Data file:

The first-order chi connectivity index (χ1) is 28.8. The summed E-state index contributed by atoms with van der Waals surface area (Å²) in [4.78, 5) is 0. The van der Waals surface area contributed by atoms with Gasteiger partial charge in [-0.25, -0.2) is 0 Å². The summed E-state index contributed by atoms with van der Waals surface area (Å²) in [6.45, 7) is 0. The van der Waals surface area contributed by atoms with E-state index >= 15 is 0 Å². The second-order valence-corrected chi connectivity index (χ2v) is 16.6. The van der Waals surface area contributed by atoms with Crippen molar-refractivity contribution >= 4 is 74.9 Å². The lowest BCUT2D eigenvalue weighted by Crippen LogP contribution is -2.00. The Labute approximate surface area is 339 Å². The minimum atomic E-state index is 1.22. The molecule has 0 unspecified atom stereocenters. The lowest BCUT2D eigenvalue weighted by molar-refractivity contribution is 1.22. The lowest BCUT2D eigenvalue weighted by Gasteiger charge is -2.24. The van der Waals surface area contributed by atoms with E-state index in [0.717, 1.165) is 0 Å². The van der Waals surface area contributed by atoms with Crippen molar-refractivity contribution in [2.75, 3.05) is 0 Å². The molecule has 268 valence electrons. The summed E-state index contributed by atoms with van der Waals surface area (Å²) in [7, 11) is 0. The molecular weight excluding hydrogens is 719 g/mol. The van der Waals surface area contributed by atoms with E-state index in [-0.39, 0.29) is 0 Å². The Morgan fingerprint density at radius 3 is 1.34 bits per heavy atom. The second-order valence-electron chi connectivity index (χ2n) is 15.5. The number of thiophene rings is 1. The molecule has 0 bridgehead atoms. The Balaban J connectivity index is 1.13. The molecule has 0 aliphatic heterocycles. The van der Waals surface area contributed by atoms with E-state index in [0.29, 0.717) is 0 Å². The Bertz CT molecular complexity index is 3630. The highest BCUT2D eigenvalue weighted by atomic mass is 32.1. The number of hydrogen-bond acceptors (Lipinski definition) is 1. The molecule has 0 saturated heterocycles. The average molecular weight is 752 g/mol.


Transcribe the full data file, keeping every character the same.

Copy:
The first-order chi connectivity index (χ1) is 28.8. The summed E-state index contributed by atoms with van der Waals surface area (Å²) in [4.78, 5) is 0. The van der Waals surface area contributed by atoms with Gasteiger partial charge in [-0.25, -0.2) is 0 Å². The summed E-state index contributed by atoms with van der Waals surface area (Å²) in [6.45, 7) is 0. The van der Waals surface area contributed by atoms with E-state index >= 15 is 0 Å². The second-order valence-corrected chi connectivity index (χ2v) is 16.6. The van der Waals surface area contributed by atoms with Crippen molar-refractivity contribution >= 4 is 74.9 Å². The lowest BCUT2D eigenvalue weighted by Crippen LogP contribution is -2.00. The Labute approximate surface area is 339 Å². The minimum atomic E-state index is 1.22. The molecule has 0 unspecified atom stereocenters. The lowest BCUT2D eigenvalue weighted by molar-refractivity contribution is 1.22. The lowest BCUT2D eigenvalue weighted by Gasteiger charge is -2.24. The van der Waals surface area contributed by atoms with E-state index in [0.717, 1.165) is 0 Å². The van der Waals surface area contributed by atoms with Crippen molar-refractivity contribution in [2.75, 3.05) is 0 Å². The molecule has 268 valence electrons. The summed E-state index contributed by atoms with van der Waals surface area (Å²) in [7, 11) is 0. The molecular weight excluding hydrogens is 719 g/mol. The van der Waals surface area contributed by atoms with E-state index in [-0.39, 0.29) is 0 Å². The Morgan fingerprint density at radius 3 is 1.34 bits per heavy atom. The second-order valence-electron chi connectivity index (χ2n) is 15.5. The number of thiophene rings is 1. The molecule has 0 bridgehead atoms. The Balaban J connectivity index is 1.13. The molecule has 0 aliphatic heterocycles. The van der Waals surface area contributed by atoms with E-state index in [0.29, 0.717) is 0 Å². The Bertz CT molecular complexity index is 3630. The highest BCUT2D eigenvalue weighted by atomic mass is 32.1. The number of hydrogen-bond acceptors (Lipinski definition) is 1. The molecule has 0 saturated heterocycles. The average molecular weight is 752 g/mol.